A: Mobile web measurement should align with fixed web measurement wherever possible. Existing measurement frameworks and implementation methodologies translate well to the mobile web environment and should be leveraged wherever possible as to not reinvent or double efforts. Technology frameworks aside, the mobile website experience is inherently different than the fixed web experience and organisations should avoid a wholesale migration of all of their content or site functionality to their mobile web experience. Screen size and input methods weigh heavily in mobile product strategy decisions and determining which elements and in what format to display these elements is crucial to mobile website success and ultimately mobile website usability.
Conversely, mobile application measurement shares little with traditional fixed web measurement and only the high level success frameworks and key metrics will translate well to this medium. Aside from the technical differences in implementation from mobile web measurement, application measurement focuses primarily on a subset of achievable tasks. Organisations should avoid porting all website content and functionality into their mobile application and focus on the key aspect or element of their product offering that would make the user want to engage with them in a mobile environment. Simple, direct, and facile task resolution should be the primary component of a mobile application.
Q: What do you make of the “Web Versus Application” debate in the mobile product strategy at this juncture? Would it be right to say that the pros and cons settled down now?
A: Mobile websites and mobile applications both have their appropriate place within a mobile product strategy - it is not an either/or debate. Ensuring the appropriate user experience is present in each is the true debate. All too often organisations will make a technology decision rather than a strategic decision in the form of "We need an iPhone app" or "We need to run an SMS campaign" without considering the product suitability to a mobile environment or why the customer would want to engage with their brand in the first place. At this point, a mobile website is a must and should be at the top of your mobile strategy list if you don't have one. Once that is in place and you have gleaned actionable insights into how customers are interacting with your product offering then, and only then, should you craft a mobile application strategy.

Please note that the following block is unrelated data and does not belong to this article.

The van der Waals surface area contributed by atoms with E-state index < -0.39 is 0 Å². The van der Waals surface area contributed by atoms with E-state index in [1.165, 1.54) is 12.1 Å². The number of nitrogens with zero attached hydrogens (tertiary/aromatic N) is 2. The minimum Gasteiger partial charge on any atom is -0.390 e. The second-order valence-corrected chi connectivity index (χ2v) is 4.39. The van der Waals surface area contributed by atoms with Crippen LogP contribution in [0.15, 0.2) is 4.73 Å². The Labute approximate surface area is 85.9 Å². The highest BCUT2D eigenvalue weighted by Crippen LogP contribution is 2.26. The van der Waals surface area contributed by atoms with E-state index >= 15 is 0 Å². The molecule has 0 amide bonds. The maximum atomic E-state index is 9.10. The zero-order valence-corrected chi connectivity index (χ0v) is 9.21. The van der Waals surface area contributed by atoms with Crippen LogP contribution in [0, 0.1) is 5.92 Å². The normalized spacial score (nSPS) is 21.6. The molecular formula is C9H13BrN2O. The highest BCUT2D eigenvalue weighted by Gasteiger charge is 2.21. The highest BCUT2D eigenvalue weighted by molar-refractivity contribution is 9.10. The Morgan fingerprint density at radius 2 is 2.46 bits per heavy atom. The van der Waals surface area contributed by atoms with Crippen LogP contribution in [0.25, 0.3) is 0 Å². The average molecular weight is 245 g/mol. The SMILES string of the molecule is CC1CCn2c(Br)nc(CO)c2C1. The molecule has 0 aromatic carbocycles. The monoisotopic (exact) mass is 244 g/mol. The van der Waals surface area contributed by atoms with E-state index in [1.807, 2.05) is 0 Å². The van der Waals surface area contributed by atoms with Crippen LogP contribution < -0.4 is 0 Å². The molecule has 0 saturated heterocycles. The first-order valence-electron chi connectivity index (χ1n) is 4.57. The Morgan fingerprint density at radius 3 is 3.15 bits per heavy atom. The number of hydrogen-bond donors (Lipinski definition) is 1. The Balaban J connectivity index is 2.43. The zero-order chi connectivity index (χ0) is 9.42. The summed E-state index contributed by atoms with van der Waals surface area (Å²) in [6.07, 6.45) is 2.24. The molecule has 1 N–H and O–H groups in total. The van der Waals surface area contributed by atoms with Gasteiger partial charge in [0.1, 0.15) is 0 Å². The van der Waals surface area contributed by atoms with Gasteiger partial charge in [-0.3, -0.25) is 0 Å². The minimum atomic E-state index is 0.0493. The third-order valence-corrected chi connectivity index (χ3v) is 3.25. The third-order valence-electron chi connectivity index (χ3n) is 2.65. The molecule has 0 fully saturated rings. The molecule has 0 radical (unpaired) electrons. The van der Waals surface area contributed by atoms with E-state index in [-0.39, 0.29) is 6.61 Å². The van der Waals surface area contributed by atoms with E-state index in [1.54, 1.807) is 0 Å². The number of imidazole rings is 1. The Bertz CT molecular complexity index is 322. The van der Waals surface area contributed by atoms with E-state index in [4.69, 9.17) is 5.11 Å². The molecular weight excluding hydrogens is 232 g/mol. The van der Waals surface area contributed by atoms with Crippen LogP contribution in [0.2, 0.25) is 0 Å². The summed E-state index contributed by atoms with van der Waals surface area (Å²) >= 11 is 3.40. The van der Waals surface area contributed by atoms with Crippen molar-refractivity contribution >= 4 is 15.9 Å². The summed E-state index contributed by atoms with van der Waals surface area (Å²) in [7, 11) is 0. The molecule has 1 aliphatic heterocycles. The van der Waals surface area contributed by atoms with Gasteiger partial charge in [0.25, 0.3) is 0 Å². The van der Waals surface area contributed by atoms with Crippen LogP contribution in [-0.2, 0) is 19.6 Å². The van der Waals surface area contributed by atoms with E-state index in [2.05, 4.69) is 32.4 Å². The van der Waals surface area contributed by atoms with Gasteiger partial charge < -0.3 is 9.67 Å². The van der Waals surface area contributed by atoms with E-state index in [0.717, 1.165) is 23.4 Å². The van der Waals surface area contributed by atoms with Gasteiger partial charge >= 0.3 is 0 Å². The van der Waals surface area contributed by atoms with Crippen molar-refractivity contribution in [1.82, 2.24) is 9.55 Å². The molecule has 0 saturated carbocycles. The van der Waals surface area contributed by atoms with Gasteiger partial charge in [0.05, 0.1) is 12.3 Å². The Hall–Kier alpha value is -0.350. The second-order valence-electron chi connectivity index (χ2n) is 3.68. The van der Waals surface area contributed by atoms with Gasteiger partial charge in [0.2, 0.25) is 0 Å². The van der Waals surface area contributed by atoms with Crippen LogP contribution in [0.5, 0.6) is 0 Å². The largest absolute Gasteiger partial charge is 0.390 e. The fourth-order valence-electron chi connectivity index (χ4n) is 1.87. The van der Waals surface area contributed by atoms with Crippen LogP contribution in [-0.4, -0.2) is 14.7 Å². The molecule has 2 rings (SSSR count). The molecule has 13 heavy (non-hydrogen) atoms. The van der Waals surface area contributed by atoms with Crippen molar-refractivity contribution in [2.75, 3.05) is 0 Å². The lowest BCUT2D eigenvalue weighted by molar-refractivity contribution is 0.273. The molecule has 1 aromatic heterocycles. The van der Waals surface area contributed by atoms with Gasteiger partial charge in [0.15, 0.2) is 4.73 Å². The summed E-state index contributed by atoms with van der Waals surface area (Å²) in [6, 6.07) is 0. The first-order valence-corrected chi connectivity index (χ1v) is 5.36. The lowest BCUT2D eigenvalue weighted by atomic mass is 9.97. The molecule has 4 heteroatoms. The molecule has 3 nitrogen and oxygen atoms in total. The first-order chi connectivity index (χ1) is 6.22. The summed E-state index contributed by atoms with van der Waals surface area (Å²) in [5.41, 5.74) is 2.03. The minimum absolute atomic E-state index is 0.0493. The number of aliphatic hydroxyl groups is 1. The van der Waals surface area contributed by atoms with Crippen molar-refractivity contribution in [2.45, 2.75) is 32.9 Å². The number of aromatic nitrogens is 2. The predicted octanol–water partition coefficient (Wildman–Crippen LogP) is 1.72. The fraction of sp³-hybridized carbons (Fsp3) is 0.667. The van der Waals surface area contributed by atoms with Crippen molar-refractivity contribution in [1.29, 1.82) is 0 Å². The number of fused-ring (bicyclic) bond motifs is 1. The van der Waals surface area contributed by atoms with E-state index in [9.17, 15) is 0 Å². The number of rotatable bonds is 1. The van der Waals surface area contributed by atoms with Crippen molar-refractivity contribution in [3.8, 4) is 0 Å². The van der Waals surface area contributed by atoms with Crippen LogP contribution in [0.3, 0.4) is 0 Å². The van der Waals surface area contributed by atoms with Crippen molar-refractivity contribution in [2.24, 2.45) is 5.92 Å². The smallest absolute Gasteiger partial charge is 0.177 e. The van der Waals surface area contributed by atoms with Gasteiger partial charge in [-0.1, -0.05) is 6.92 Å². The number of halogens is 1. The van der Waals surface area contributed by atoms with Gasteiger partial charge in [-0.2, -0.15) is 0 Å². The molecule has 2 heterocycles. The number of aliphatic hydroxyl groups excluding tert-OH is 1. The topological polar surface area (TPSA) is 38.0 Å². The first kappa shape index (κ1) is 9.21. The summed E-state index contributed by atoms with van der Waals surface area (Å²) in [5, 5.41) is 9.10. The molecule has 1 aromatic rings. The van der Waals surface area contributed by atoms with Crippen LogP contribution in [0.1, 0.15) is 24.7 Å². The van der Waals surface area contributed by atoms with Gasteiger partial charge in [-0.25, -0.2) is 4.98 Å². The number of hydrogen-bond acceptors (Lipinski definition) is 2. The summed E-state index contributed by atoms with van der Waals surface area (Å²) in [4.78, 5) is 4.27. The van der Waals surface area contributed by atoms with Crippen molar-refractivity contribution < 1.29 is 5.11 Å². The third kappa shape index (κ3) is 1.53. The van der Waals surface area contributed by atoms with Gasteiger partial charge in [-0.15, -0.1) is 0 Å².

Q: Where do you foresee mobile application measurement framework headed in the next 12 months?
A: Mobile application measurement needs to become much simpler to implement. A few vendors have succeeded in simplifying the development process by enabling automatic capture of device side events and variables but this needs to improve considerably for continued widespread adoption. Currently developers are expending tremendous effort to instrument measurement in their mobile applications significantly increasing time to market for new applications - this needs to change. Additionally, location based services are changing the way we visualise data once collected from mobile applications. Given the fixed nature of traditional web browsing this element has not had much attention until now. Being able to see where and when a customer is interacting with your mobile application creates a whole new dimension to the traditional marketing strategy. It is no longer about getting the right offer to the right person at the right time - but about getting it to them at the right "place".
Q: What do you make of the mobile product strategies especially the usage of mobile apps in the travel sector?
A: The hospitality and travel industries have embraced mobile fairly well and have incorporated mobile strategies into their product marketing and service offerings adequately. However, some of the most innovative mobile product strategies I have seen recently in the travel sector have originated from capitalising on the "location aware" aspect of modern smartphones.
For example, Vail Resorts, using RFID technology, is able to tell when their customers are "on" or "off" mountain and provide appropriate messaging and content to them along with social network interaction opportunities. By capturing this location based data they are able to expand and optimise the on mountain experience for their customers. The ability to track your progress, vertical ascent, capture photos, share achievements with your social network, and have all this in your pocket is truly amazing!